Skip to main content
Scenes from The University of Rhode Island

Marine law student pioneers dual-degree program, Sea Grant Legal Fellowship

Media Contact: Monica Allard Cox, 401-874-6937

NARRAGANSETT -- April 18, 2005 -- “It’s always one of those things we’ll get to later,” Tara Jänosh says ruefully of the typical government approach to environmental policy. “We still have water to drink. We still have beaches to go to. We still have waterfront to build on. In the grand scheme of government,” she says, “as long as resources are not depleted, ‘we’ll get to it later.’”

Jänosh thinks the time to get to it is now. Determined to motivate action on environmental policy development, she is cutting her teeth on policy issues as a student of marine and environmental law.

One of the first students matriculated in the joint degree program of Roger Williams University (RWU) Ralph R. Pappito School of Law and the University of Rhode Island (URI) Marine Affairs program, Jänosh is also one of the first Rhode Island Sea Grant Legal Fellows. She further confirms her commitment to environmental activism through law as a University of Rhode Island Coastal Fellow and a Marilynne Grayboys Wool scholar. Jänosh will receive both her Juris Doctor and Master of Marine Affairs degrees in May.

“These are among a number of opportunities for those interested in ocean and coastal law and environmental issues” to tailor their legal studies to a chosen specialty and to apply their knowledge in the field, notes Kristen Fletcher. Fletcher is director of the Rhode Island Sea Grant Legal Program and the Marine Affairs Institute at RWU. A lawyer herself, with a background in marine and environmental law, Fletcher says students like Jänosh can take advantage of these programs to cultivate innovation and leadership in the formulation of marine and coastal policy. She explains that applied research projects combined with interdisciplinary studies expose students to a range of marine law applications while immersing them in real-world environmental issues.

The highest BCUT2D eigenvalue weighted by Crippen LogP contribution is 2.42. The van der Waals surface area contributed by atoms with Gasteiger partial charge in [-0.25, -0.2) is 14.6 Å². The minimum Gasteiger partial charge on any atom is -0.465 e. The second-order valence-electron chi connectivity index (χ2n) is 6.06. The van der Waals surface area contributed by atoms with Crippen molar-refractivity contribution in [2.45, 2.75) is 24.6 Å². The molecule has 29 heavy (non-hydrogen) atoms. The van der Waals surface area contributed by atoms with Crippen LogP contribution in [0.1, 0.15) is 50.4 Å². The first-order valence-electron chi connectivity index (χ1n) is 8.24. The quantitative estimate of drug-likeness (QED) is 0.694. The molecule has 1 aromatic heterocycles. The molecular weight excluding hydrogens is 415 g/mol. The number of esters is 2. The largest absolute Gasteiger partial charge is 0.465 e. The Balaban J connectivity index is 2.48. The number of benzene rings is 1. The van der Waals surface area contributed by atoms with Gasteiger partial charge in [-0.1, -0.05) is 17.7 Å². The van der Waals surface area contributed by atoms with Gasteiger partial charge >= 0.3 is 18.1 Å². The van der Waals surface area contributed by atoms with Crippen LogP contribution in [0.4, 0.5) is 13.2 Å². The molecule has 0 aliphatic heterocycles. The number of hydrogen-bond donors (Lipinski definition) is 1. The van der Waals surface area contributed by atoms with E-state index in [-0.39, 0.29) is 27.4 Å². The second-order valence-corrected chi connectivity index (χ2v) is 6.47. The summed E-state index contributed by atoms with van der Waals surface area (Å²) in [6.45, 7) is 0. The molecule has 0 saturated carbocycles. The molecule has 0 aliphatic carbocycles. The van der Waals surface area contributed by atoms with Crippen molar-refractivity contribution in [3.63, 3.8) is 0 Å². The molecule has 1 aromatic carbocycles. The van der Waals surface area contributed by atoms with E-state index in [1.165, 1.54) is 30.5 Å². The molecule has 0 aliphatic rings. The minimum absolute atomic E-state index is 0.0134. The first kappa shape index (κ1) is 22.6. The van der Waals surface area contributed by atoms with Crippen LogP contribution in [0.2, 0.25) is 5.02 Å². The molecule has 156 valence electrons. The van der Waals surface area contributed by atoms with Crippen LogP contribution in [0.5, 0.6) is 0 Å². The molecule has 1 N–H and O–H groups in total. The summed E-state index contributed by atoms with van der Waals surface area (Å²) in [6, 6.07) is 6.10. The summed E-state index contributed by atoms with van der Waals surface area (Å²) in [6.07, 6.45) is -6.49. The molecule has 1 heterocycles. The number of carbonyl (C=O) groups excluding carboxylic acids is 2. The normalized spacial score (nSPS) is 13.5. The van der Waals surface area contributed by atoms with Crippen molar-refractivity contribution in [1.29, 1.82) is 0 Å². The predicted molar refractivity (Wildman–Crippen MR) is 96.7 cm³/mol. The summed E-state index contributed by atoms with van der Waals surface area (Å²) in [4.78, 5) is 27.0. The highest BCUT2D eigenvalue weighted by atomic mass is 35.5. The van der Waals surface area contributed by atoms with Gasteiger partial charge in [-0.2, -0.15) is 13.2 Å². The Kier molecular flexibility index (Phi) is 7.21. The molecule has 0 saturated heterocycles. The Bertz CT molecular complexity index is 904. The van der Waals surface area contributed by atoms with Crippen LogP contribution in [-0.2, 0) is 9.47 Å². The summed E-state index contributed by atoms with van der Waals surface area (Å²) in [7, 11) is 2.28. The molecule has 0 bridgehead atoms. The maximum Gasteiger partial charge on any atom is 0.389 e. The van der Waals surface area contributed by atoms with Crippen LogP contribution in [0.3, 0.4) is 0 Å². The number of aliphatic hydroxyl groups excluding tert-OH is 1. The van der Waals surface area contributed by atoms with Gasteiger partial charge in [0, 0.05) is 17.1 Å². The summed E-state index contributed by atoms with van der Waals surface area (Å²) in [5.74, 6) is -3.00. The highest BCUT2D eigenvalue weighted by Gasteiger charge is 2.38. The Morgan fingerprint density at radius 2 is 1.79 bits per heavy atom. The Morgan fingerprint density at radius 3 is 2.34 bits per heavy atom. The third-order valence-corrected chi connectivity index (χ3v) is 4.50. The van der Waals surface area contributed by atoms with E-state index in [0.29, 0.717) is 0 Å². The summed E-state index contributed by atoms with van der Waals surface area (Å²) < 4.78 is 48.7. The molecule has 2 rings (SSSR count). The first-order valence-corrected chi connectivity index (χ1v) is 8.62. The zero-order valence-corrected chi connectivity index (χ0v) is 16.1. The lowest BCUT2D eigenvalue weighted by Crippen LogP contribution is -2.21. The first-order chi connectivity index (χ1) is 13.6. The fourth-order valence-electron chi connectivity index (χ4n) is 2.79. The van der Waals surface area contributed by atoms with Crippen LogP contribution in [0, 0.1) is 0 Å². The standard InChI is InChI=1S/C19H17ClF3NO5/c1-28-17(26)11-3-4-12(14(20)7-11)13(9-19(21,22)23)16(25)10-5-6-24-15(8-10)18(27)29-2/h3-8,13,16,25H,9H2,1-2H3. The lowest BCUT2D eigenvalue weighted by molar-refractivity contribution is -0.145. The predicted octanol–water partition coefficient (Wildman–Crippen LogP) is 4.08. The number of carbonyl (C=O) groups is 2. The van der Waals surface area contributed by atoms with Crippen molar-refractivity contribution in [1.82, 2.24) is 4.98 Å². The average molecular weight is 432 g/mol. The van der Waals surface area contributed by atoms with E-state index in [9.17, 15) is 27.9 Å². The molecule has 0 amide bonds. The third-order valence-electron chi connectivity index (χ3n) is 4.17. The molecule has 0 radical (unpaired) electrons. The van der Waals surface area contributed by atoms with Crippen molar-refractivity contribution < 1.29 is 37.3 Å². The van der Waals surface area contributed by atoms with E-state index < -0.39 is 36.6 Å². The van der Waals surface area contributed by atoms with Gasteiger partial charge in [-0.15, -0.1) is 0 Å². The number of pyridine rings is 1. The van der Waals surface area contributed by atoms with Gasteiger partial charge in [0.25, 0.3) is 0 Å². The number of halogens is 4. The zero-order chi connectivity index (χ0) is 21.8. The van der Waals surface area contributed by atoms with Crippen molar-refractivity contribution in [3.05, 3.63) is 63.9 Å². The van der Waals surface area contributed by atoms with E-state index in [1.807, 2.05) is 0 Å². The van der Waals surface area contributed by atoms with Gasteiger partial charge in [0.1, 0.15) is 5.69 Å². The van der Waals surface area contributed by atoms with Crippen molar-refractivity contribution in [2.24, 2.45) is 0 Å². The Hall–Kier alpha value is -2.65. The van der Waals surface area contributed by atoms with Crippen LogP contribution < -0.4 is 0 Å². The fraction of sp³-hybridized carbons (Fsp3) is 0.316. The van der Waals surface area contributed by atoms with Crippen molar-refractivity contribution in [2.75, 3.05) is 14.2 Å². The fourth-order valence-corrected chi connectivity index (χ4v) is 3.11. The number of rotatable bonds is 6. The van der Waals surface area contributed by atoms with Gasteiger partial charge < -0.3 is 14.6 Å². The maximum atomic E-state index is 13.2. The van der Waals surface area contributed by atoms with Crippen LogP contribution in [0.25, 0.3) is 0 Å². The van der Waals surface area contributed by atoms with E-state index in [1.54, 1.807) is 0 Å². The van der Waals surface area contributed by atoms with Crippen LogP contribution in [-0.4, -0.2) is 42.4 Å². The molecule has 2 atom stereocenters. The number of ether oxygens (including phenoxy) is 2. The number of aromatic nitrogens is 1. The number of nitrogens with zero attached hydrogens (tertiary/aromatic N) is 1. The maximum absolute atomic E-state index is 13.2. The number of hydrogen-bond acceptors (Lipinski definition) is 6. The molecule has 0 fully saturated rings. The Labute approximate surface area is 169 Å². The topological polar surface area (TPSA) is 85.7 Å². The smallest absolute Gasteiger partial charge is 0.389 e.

The joint degree program concentrates course work at the two universities to award Juris Doctor and Master of Marine Affairs degrees. Adding a practical dimension to course work, the Sea Grant Legal Program connects students directly with clients to provide research on marine and coastal problems. Similarly, the URI Coastal Fellowship augments students’ academic work with hands-on research or management projects under the guidance of faculty or staff mentors. Finally, the Marilynne Grayboys Wool Scholarship, awarded through the Rhode Island Foundation, encourages the scholastic advancement of female law students. Established by George Grayboys in recognition of his sister, one of the first women admitted to the Rhode Island Bar, the highly selective scholarship is awarded annually to only one recipient.

As one of three Sea Grant Legal Fellows currently studying at RWU, Jänosh applies her legal training to research, analysis, summary reports, and consultation for constituents grappling with ocean and coastal problems. “With the amount of development going on in the state, there has to be a balance between industrial, commercial, and residential development and the environment,” she says. Working primarily with state agencies and local governments, she provides legal research for officials who have to consider how projects will affect the community.

Fletcher points out that one of the joint degree program’s missions is generating innovative policies and laws to address resource issues. Jänosh, who is focusing on sources of pollution to municipal water supplies, is working with Lorraine Joubert, URI Natural Resources Science research associate, developing workshops for town officials seeking to implement water pollution control strategies.

Although preventive practices to protect water supplies claim little urgency in the absence of water shortages or pollution crises, Jänosh says that unless towns protect wellheads and ground water resources, “they won’t have drinking water.”

It’s something to get to now rather than later.


For more information contact: Tony Corey, E-mail: tonyc@gso.uri.edu, (401) 874-6844